Global macro trader who nailed the 2008 crisis says next 3 months mark ‘edge of the cliff’ for markets—and ‘we’re there right now’

Financial markets are at a crucial inflection point and Wall Street investors should look no further than the U.S. dollar for the clearest sign of the increasing stress on the system that could ignite a financial crisis a la 2008, says Raoul Pal.

The former GLG global macro hedge-fund co-manager, who was among the few investors that predicted and profited amid the 2008-09 mortgage meltdown, told MarketWatch in a Wednesday interview that the current set up has led him to a grim forecast for the economy and markets.

“The conclusion has to be that this is the most fragile point in global financial markets since the eurozone crisis in 2012, and potentially the start of the Great Recession in 2008,” he said.

Pal says the U.S. dollar’s relative strength, measured on a trade-weighted basis, is rippling around the world, particularly as global central banks adopt easy-money policies that appear to be more accommodative than even the U.S. Federal Reserve, driving local currencies lower against the buck.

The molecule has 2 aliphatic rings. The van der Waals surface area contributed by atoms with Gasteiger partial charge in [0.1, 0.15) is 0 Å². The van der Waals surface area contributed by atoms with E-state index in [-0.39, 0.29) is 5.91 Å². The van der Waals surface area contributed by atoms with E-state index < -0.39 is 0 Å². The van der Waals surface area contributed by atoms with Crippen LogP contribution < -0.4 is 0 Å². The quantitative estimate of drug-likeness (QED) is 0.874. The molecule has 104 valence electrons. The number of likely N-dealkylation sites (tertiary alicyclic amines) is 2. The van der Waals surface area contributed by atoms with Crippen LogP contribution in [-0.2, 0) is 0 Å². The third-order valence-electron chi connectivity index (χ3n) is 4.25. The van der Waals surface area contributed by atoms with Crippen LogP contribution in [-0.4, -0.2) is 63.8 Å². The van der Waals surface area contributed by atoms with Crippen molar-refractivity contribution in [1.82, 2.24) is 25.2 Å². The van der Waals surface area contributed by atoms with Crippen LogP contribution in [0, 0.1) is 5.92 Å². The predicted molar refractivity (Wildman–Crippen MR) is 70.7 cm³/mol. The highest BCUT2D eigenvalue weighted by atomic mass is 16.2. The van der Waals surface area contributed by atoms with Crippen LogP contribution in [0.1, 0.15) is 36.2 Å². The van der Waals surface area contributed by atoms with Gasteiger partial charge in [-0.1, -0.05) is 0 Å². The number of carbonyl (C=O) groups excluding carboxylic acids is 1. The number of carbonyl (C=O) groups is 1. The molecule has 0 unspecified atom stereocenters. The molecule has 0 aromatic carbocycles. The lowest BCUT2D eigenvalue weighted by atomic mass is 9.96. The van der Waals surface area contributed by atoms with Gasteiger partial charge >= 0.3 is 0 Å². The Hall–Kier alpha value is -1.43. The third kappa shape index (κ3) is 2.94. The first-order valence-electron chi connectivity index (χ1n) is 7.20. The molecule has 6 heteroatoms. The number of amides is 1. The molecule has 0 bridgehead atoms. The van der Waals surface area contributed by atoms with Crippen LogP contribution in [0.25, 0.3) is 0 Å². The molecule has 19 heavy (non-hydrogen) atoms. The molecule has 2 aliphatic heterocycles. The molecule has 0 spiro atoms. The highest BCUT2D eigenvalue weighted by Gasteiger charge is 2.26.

The dollar is hovering around its highest level since 2002 as of July 31, according to the most recent data from the St. Louis Federal Reserve via Fred on the greenback’s trade-weighted strength against other major global currencies (see chart attached).

A Wednesday note by currency strategist at Bank of America Merrill Lynch said currencies, or foreign exchange, have become a prominent theme for all assets now. “FX has moved from the sideline to the center stage with escalating trade tension,” said BAML analysts including David Woo, Claude Piron and Adarsh Sinha.

On Wednesday, government debt yields plumbed new depths after central banks in Thailand, India and New Zealand cut policy interest rates more than investors expected. Concerns also mounted after Germany reported lower-than-expected industrial production for June, pushing the country’s 10-year sovereign

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